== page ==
A Lesson in Passport Expiration Dates — Reader Mistake Story

Jan 28, 2019

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Today, I want to share a story from TPG reader Kevin, who made a costly assumption before a family trip to Mexico:

Several years ago, I was taking a spring break trip to Cancun with my wife, daughter (22), son (20) and son’s friend. On the morning of the trip, we pulled out of our driveway in Wisconsin at 9:00 am for the three-hour drive to Chicago-O’Hare (ORD) and our 1:30 pm flight. As usual, I did one last check of everything (tickets, hotel, passports, lights off in the house, etc.) and immediately realized my son’s passport was expired.

I knew we had received new passports just over five years prior, but what I didn’t know is that passports for children under 16 are only good for five years! My daughter had been 17 when we last applied, so hers was good for 10 years, but since my son had only been 15, his had expired sooner.

The entire trip to Chicago I was on the phone with travel agents, customs office, TSA — basically anyone I thought might be able to help. Multiple thoughts of changing the trip, sending half the family or sending my son to another destination were entertained during our drive. We were smart enough to stop at a Walgreens and get a new passport photo for my son in case we were able to get him a new passport.

This was on a Saturday, and the first appointment available in Chicago for a replacement passport was the following Thursday. We were due to come home on Friday, so that was not a good plan. We went to the airport and checked everyone else in except my son and myself. I explained my dilemma to the Delta ticketing agent, and she advised us to show up at the government building in Chicago on Monday morning to see if we could get an emergency passport. So we stayed in Chicago for two nights while the rest of the group went to Mexico without us.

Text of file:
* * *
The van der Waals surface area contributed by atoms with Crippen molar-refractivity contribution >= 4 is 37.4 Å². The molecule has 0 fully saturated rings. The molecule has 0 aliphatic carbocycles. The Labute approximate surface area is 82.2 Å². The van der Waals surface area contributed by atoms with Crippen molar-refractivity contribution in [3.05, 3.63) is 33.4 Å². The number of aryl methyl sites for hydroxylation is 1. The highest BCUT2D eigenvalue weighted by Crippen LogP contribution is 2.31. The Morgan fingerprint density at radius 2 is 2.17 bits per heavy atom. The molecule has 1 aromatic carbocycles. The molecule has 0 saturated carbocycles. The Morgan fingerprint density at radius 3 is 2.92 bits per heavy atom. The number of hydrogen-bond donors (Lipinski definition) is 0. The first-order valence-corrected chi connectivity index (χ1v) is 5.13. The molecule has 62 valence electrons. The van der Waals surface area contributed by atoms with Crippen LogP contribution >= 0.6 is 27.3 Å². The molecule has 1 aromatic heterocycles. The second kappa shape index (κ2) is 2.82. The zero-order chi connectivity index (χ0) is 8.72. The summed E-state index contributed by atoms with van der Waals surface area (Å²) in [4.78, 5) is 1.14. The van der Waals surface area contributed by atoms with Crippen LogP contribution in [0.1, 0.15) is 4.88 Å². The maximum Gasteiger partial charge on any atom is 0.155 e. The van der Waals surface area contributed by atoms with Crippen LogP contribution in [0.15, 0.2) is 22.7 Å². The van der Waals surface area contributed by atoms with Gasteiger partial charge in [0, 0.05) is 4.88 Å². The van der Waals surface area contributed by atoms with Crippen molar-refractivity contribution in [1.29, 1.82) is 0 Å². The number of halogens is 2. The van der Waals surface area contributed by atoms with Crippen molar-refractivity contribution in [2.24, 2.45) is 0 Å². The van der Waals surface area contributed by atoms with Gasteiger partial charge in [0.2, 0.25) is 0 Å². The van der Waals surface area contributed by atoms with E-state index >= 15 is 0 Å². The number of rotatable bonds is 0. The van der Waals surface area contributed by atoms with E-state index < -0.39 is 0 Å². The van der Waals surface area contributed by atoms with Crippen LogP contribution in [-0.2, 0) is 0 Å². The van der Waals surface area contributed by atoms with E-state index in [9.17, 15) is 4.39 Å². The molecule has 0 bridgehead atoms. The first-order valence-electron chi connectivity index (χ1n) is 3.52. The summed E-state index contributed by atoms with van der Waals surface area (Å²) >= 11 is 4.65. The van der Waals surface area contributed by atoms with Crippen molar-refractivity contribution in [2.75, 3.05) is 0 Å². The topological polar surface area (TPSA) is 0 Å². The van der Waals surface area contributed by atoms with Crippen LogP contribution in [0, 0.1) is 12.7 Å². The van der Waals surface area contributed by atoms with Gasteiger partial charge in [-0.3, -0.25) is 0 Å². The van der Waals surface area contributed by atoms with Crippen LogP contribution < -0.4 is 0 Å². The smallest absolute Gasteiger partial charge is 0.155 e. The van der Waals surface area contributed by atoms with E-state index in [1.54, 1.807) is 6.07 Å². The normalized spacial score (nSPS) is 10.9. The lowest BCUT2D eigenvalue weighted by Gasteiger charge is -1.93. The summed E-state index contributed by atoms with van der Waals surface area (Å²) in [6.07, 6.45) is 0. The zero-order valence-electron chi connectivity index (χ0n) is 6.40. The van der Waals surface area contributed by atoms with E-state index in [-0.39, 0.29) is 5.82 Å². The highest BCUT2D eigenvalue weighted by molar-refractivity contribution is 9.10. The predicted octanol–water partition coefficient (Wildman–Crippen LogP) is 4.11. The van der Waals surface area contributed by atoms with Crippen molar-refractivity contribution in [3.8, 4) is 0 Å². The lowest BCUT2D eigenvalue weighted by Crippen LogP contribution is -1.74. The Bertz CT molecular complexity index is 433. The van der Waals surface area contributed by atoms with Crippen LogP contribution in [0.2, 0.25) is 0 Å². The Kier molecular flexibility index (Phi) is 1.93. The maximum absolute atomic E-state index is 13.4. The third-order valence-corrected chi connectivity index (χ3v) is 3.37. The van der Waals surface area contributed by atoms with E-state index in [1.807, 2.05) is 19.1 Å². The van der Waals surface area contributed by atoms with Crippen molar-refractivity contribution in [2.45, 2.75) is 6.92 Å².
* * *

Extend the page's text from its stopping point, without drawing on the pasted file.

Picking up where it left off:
After a long wait, an extra fee for an emergency passport, and some shaming by staff at the passport office, my son was handed a passport at 10:45am and we dashed back to O’Hare to make our rescheduled flight. We arrived in Cancun a couple days late, a little more frustrated, but a little more educated.

It’s no fun when your passport or other important travel documents don’t work as expected. Whether they’ve expired or you’ve simply left them behind, realizing while you’re on the way to the airport is especially miserable, since at that point your plans are almost certain to be impacted, sometimes expensively. It may seem elementary, but no matter how confident you are that your passport or visa is valid, I recommend checking anyway as soon as you book a trip that calls for it (or beforehand if you’re booking at the last minute). The extra minute it takes to confirm can spare you from a much larger hassle later.

An expired passport is a common mistake, but it’s far from the only one. Other potential pitfalls include forgetting to ensure six months of validity beyond your scheduled travel dates, having not enough blank pages available, and traveling with a damaged passport, any of which can spoil your plans just as easily. To avoid getting left behind at the airport or stranded at a border crossing, make it a priority to keep your passport up to date and in good condition.

I appreciate this story, and I hope it can help other readers avoid making the same mistake. In appreciation for sharing this experience (and for allowing me to post it online), I’m sending Kevin a $200 airline gift card to enjoy on future travels, and I’d like to do the same for you. Please email your own travel mistake stories to info@thepointsguy.com, and put “Reader Mistake Story” in the subject line. Tell us how things went wrong, and (where applicable) how you made them right. Offer any wisdom you gained from the experience, and explain what the rest of us can do to avoid the same pitfalls.

Feel free to also submit your best travel success stories. If your story is published in either case, I’ll send you a gift to jump-start your next adventure. I look forward to hearing from you, and until then, I wish you a safe and mistake-free journey!

Featured image via Shutterstock.

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